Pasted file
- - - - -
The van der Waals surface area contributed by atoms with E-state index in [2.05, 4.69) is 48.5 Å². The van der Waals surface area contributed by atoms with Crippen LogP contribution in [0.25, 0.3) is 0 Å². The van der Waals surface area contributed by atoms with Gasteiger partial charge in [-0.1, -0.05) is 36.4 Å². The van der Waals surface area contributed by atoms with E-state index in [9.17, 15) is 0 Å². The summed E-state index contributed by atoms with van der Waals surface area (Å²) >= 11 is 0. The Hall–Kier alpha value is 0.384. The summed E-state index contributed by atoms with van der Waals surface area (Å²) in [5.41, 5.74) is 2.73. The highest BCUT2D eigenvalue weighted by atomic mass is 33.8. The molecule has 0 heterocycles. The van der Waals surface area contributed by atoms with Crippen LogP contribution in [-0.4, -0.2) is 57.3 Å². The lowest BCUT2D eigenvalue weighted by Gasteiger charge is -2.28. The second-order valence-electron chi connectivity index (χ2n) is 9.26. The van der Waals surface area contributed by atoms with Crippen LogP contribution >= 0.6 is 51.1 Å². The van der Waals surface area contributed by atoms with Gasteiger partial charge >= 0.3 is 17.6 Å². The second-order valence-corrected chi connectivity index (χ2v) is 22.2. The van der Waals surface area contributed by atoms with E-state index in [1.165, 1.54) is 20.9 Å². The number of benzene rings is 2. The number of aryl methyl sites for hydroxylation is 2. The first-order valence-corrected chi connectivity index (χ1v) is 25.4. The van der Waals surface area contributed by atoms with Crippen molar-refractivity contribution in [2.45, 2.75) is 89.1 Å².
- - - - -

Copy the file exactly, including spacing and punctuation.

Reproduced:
The van der Waals surface area contributed by atoms with E-state index in [2.05, 4.69) is 48.5 Å². The van der Waals surface area contributed by atoms with Crippen LogP contribution in [0.25, 0.3) is 0 Å². The van der Waals surface area contributed by atoms with Gasteiger partial charge in [-0.1, -0.05) is 36.4 Å². The van der Waals surface area contributed by atoms with E-state index in [9.17, 15) is 0 Å². The summed E-state index contributed by atoms with van der Waals surface area (Å²) >= 11 is 0. The Hall–Kier alpha value is 0.384. The summed E-state index contributed by atoms with van der Waals surface area (Å²) in [5.41, 5.74) is 2.73. The highest BCUT2D eigenvalue weighted by atomic mass is 33.8. The molecule has 0 heterocycles. The van der Waals surface area contributed by atoms with Crippen LogP contribution in [-0.4, -0.2) is 57.3 Å². The lowest BCUT2D eigenvalue weighted by Gasteiger charge is -2.28. The second-order valence-electron chi connectivity index (χ2n) is 9.26. The van der Waals surface area contributed by atoms with Crippen LogP contribution >= 0.6 is 51.1 Å². The van der Waals surface area contributed by atoms with Gasteiger partial charge >= 0.3 is 17.6 Å². The second-order valence-corrected chi connectivity index (χ2v) is 22.2. The van der Waals surface area contributed by atoms with E-state index in [1.165, 1.54) is 20.9 Å². The number of benzene rings is 2. The number of aryl methyl sites for hydroxylation is 2. The first-order valence-corrected chi connectivity index (χ1v) is 25.4. The van der Waals surface area contributed by atoms with Crippen molar-refractivity contribution in [2.45, 2.75) is 89.1 Å².